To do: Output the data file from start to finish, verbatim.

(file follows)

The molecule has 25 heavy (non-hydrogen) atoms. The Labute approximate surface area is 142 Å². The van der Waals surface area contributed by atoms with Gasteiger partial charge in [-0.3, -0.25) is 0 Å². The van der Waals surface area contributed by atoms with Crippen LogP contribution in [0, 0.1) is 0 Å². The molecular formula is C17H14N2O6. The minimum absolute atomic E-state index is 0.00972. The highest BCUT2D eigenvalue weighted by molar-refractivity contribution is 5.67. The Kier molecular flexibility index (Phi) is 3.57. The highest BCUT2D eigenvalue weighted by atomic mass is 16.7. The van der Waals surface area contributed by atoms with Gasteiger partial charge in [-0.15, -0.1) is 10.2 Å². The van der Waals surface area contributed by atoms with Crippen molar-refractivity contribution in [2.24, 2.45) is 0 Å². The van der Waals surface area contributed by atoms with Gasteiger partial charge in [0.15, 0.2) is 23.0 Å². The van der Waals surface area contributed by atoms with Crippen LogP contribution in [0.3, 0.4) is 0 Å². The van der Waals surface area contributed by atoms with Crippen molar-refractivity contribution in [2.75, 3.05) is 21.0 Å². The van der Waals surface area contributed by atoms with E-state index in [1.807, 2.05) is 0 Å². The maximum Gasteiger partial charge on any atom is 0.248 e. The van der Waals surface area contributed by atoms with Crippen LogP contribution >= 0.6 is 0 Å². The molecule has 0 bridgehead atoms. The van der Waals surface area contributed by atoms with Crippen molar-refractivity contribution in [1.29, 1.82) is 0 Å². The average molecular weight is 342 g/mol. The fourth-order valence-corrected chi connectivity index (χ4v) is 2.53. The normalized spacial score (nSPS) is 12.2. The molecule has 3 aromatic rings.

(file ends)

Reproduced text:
The molecule has 25 heavy (non-hydrogen) atoms. The Labute approximate surface area is 142 Å². The van der Waals surface area contributed by atoms with Gasteiger partial charge in [-0.3, -0.25) is 0 Å². The van der Waals surface area contributed by atoms with Crippen LogP contribution in [0, 0.1) is 0 Å². The molecular formula is C17H14N2O6. The minimum absolute atomic E-state index is 0.00972. The highest BCUT2D eigenvalue weighted by molar-refractivity contribution is 5.67. The Kier molecular flexibility index (Phi) is 3.57. The highest BCUT2D eigenvalue weighted by atomic mass is 16.7. The van der Waals surface area contributed by atoms with Gasteiger partial charge in [-0.15, -0.1) is 10.2 Å². The van der Waals surface area contributed by atoms with Crippen molar-refractivity contribution in [2.24, 2.45) is 0 Å². The van der Waals surface area contributed by atoms with Gasteiger partial charge in [0.15, 0.2) is 23.0 Å². The van der Waals surface area contributed by atoms with Crippen LogP contribution in [0.3, 0.4) is 0 Å². The van der Waals surface area contributed by atoms with Crippen molar-refractivity contribution in [2.75, 3.05) is 21.0 Å². The van der Waals surface area contributed by atoms with E-state index in [1.807, 2.05) is 0 Å². The maximum Gasteiger partial charge on any atom is 0.248 e. The van der Waals surface area contributed by atoms with Crippen LogP contribution >= 0.6 is 0 Å². The molecule has 0 bridgehead atoms. The van der Waals surface area contributed by atoms with Crippen molar-refractivity contribution in [1.29, 1.82) is 0 Å². The average molecular weight is 342 g/mol. The fourth-order valence-corrected chi connectivity index (χ4v) is 2.53. The normalized spacial score (nSPS) is 12.2. The molecule has 3 aromatic rings.